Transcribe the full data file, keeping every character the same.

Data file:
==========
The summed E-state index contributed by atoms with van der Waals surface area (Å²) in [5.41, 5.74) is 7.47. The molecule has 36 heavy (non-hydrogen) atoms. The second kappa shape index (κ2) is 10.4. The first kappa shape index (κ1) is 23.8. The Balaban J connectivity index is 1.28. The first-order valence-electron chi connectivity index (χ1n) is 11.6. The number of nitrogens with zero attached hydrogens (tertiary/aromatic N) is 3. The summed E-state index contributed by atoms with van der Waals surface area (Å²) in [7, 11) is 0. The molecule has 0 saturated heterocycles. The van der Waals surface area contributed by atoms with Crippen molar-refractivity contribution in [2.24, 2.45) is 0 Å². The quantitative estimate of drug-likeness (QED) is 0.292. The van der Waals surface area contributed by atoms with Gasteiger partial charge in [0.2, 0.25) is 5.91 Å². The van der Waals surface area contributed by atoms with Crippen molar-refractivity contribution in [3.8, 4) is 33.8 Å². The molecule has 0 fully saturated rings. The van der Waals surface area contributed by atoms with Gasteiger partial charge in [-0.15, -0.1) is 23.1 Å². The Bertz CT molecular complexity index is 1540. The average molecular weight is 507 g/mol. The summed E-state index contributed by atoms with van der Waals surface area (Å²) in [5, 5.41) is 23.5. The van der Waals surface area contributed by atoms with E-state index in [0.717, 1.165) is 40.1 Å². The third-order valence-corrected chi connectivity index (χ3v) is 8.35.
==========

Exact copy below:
The summed E-state index contributed by atoms with van der Waals surface area (Å²) in [5.41, 5.74) is 7.47. The molecule has 36 heavy (non-hydrogen) atoms. The second kappa shape index (κ2) is 10.4. The first kappa shape index (κ1) is 23.8. The Balaban J connectivity index is 1.28. The first-order valence-electron chi connectivity index (χ1n) is 11.6. The number of nitrogens with zero attached hydrogens (tertiary/aromatic N) is 3. The summed E-state index contributed by atoms with van der Waals surface area (Å²) in [7, 11) is 0. The molecule has 0 saturated heterocycles. The van der Waals surface area contributed by atoms with Crippen molar-refractivity contribution in [2.24, 2.45) is 0 Å². The quantitative estimate of drug-likeness (QED) is 0.292. The van der Waals surface area contributed by atoms with Gasteiger partial charge in [0.2, 0.25) is 5.91 Å². The van der Waals surface area contributed by atoms with Crippen molar-refractivity contribution in [3.8, 4) is 33.8 Å². The molecule has 0 fully saturated rings. The van der Waals surface area contributed by atoms with Gasteiger partial charge in [-0.15, -0.1) is 23.1 Å². The Bertz CT molecular complexity index is 1540. The average molecular weight is 507 g/mol. The summed E-state index contributed by atoms with van der Waals surface area (Å²) in [5, 5.41) is 23.5. The van der Waals surface area contributed by atoms with E-state index in [0.717, 1.165) is 40.1 Å². The third-order valence-corrected chi connectivity index (χ3v) is 8.35.